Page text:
This episode and this talk in particular inspired me to take notice of what stuff I had accumulated in my relatively short time on this planet. In particular, my eyes fell upon a shelf above my desk filled with old video games, some of which I had yet to even crack open and all of them gathering dust. I didn’t want to just toss them or leave them on the curb outside for some lucky stranger to stumble upon. No, I was willing to go through the tedious process of listing them all individually on eBay and shipping them to their new owners. What follows is the process I took to accomplish this.

Retro video game cartridges at Video Games New York store

1. Using your preferred device (in my case, iPhone), take pictures of every game. For cartridge games, I took 3 pictures (front, back, side that includes game title). For disc games, I took 4-5 pictures depending on the number of discs (front, back, side that includes game title, inside).

2. For each game, search eBay for a similar listing. If you have the case with a barcode, the search bar in the iOS app includes an option to search by scanning the barcode. I found this the easiest method to find the game I was looking for.

3. Tap into a listing with a good title. I found a good title to include the game title, system, and year the game was released. For example, “Spyro the Dragon (Sony Playstation PS1, 1998)”. After tapping into the listing, scroll down and look for a button labeled “Sell One Like This”. This simplifies the selling process greatly. Tap this button and the listing creation screen will pop up with a lot of information pre-filled.

4. Add the photos taken earlier for the title, set the proper condition, set the format to a weeklong auction and price to $0.99, and list it! I suggest using the auction format at a low price so that the item actually sells. The goal, after all, is not to make money. You’d be surprised at how much some titles actually fetch, though. A note on shipping options: I went with what eBay suggested, although if you’re feeling up for the challenge, you can go pretty in depth with what shipping options you offer.

5. Complete steps 2-4 for each game. eBay allows a certain number of free listings per month. Be careful when listing that there is no fee to list it.

6. Once all the auctions have begun, it’s time to pick up some shipping supplies. I ordered a bunch of bubble envelopes from Amazon that even PS2 games manage to snugly fit into. These are great for mailing out individual games, but there are some instances where you can combine shipping. In these cases, I went to my local shipping supplies store and picked up envelopes on an as needed basis. In addition to envelopes, clear packing tape is a must.

7. Wait until all the auctions end (in case the same buyer wins your first and last auctions and wants to combine shipping). Once the payments start rolling in, you can begin printing shipping labels via eBay, taping them to each package, sealing the game up inside, and dropping them in the closest blue mailbox. Make sure to also leave positive feedback for your buyer.

USPS blue mailboxes

8. You’re done! Swim in your Paypal balance like Scrooge McDuck. Seriously, I’ve amassed over $500 by doing this.

I managed to clear out a lot of old games that are available digitally on newer platforms if I suddenly feel the urge to play them. I took down the empty shelf and the apartment feels more open and less encroaching. I feel far less overwhelmed by all the games that have traveled with me for so long. And now I can make the money earned work for me via an investment account. Far better than old, dusty games sitting on a shelf taking up space and not being played.

Room filled with video games

I encourage you to watch the TED talk above and listen to the podcast. Maybe you will have a change of heart like I did and realize that many of the things surrounding you on a day-to-day basis are things you don’t use or need.

Hello World

2 words to begin it all. I guess a good place to start would be my programming journey. After all, where would I be without it?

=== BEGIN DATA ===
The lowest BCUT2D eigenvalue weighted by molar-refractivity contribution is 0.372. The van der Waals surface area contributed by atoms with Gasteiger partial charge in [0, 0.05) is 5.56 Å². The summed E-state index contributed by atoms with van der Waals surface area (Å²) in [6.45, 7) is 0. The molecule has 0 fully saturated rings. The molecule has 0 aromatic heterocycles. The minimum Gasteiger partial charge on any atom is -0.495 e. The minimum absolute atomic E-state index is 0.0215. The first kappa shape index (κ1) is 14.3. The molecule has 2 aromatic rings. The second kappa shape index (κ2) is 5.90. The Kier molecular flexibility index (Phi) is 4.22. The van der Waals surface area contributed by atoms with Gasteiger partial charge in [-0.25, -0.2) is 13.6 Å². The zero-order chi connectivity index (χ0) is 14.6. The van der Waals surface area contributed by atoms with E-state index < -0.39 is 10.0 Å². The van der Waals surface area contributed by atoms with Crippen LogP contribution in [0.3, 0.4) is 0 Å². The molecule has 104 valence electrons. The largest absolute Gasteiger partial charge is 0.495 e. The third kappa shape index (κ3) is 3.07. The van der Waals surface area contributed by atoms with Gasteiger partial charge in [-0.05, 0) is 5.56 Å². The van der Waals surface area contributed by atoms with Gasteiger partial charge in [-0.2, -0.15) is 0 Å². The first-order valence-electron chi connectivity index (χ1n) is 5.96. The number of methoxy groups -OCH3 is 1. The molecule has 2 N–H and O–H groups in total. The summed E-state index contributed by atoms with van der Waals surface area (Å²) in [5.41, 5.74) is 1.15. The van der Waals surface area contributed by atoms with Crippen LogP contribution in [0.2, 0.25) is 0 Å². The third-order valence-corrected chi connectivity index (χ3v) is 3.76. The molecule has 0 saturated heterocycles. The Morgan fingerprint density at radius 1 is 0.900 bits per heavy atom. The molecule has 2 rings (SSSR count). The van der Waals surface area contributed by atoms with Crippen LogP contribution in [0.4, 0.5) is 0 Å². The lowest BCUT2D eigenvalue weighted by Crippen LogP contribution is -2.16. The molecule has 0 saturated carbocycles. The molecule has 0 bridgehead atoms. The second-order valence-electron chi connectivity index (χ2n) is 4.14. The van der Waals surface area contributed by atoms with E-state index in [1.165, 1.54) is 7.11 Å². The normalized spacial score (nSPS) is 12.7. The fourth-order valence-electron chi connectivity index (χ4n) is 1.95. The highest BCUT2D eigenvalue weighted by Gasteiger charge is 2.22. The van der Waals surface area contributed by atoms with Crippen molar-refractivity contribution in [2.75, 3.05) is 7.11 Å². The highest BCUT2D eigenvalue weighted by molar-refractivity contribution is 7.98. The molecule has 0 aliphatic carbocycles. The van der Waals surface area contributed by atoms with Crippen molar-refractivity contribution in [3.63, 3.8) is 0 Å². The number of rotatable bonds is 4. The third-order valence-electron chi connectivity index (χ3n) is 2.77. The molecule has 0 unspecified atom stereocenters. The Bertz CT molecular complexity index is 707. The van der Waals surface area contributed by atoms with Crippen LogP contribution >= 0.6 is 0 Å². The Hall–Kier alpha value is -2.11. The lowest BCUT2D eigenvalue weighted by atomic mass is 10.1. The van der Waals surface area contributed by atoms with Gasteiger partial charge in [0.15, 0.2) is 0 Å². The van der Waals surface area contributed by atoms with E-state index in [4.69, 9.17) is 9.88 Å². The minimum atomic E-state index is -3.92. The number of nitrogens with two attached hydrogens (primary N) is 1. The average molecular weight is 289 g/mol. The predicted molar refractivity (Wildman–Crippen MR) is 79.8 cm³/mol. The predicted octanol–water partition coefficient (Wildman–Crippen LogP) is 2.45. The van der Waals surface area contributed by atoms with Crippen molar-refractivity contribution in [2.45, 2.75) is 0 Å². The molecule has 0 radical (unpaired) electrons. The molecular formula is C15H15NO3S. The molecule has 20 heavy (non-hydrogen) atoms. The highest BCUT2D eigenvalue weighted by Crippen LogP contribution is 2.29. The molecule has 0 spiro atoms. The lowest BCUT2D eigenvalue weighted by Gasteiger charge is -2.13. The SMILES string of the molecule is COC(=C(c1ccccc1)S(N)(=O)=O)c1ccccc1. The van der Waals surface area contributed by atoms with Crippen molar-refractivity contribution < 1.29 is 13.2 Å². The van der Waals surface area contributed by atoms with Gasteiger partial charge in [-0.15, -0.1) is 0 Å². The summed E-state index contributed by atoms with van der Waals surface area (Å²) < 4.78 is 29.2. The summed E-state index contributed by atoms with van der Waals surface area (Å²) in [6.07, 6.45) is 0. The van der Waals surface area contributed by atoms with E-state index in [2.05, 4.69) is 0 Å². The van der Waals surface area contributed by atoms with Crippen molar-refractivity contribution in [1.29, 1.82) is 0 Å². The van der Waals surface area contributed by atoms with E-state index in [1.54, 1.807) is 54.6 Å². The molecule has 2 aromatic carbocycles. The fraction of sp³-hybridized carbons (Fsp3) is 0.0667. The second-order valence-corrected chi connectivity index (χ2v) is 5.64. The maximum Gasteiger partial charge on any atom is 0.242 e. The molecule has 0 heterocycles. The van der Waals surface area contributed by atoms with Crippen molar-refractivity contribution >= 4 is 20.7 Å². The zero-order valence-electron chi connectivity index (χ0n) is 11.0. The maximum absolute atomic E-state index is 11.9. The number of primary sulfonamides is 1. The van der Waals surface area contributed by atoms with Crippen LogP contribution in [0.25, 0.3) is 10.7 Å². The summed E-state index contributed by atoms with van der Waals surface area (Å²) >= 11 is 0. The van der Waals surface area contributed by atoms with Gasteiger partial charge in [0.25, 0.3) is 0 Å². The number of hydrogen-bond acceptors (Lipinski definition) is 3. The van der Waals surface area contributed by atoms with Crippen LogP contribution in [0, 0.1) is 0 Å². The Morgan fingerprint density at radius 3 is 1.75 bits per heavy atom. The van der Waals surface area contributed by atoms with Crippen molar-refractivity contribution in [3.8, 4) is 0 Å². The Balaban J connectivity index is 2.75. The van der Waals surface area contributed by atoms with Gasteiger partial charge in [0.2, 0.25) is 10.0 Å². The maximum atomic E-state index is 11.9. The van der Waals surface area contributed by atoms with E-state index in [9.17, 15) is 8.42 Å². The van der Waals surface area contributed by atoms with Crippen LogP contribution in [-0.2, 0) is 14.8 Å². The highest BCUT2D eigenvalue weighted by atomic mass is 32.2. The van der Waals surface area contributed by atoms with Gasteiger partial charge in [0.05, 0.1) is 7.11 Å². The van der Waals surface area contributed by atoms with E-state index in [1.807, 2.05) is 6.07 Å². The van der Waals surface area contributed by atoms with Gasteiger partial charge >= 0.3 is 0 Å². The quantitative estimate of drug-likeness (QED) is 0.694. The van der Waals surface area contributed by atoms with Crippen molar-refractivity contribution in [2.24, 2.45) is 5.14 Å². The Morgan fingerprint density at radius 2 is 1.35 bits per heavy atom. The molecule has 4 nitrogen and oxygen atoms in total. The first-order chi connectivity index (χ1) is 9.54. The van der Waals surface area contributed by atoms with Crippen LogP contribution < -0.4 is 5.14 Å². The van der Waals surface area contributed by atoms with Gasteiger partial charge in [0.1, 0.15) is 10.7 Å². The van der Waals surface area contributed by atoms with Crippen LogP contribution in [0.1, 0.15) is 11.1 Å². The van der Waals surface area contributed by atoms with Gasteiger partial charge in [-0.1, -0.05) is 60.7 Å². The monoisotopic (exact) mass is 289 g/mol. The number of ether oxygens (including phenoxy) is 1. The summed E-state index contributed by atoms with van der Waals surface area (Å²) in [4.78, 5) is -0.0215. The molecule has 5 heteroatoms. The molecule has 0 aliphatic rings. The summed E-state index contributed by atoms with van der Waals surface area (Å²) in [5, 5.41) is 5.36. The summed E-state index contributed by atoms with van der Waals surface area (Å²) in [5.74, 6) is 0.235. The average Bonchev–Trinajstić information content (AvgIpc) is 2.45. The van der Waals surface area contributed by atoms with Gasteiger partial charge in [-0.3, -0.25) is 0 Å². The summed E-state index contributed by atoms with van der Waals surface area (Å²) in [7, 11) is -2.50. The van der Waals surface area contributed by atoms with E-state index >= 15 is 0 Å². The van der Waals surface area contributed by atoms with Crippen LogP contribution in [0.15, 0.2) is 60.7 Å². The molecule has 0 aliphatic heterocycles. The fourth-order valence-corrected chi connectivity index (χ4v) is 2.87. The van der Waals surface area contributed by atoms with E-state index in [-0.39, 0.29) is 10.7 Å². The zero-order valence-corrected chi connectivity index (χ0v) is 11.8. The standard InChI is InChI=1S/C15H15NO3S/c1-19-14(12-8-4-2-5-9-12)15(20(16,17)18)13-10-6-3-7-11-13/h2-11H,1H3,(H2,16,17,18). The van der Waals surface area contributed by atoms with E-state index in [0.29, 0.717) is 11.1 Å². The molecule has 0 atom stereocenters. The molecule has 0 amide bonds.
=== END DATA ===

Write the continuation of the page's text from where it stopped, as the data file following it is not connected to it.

It all began when I found the most wonderful site on the internet: Neopets. For those of you not cool enough to know what Neopets is, it’s a magical place where you can raise virtual pets, train them to battle, play Flash games to acquire Neopoints (NP, the currency of the site), collect all sorts of items, sell those items in a customizable store, play the stock market, join a guild…the possibilities are endless.

Neopets trophies

If you were good enough at the Flash games, you could even acquire trophies to decorate your profile and let everyone know how l33t you were. On the first of each month, the leaderboards were reset and if you were able to get in the top 3 spots by midnight you’d have yourself a shiny new trophy to display. I had already collected a good amount of gold, silver, and bronze trophies. I was looking to add to my collection with a game called Extreme Potato Counter.

Extreme Potato Counter screenshot

The concept was simple: each round count how many potatoes fly across the screen. The more rounds and potatoes one counts, the higher one’s score. I was eager to attain a trophy on reset night. So eager, in fact, that I downloaded an application to assist me in my triumph. I achieved glory, but it was short-lived as my account was suspended shortly afterwards. I attempted to reason with the site’s gatekeepers, but it was to no avail.

Neopets policeman

I immediately began scouring the interwebs for a new home. Luckily, many other teams realized the allure of Neopets and attempted to create rival sites with their own twist on the formula. I stumbled upon a list of such sites and proceeded to have accounts and new internet pets on many of them. One of them in particular began to beg more of my time than the others. This site was called Terapets (which apparently is now an Android game?).

Terapets banner

One great thing about Neopets being so large was that there were many fansites, guides, and forums on all the minutiae one could possibly want to get lost in. This I sorely missed from Terapets. There were a smattering of basic sites but none were really the go to spot for all things Terapets. Armed with the little HTML knowledge I had from modifying my Neopets shop page and Myspace profile, I set out on a journey to create my first true website.

Screenshot of Dreamweaver application

My memory is slightly fuzzy on the exact details, but I’m fairly certain I used Dreamweaver and a boatload of tables to create what was lovingly dubbed Wrath of Zoya. Zoya was one of the most difficult monsters one could battle on the site with their pets. Needless to say, I was eventually banned from this site, too. Thus ended my love of virtual pet sites, but not my love of programming. No, that was something that would stick with me for the foreseeable future.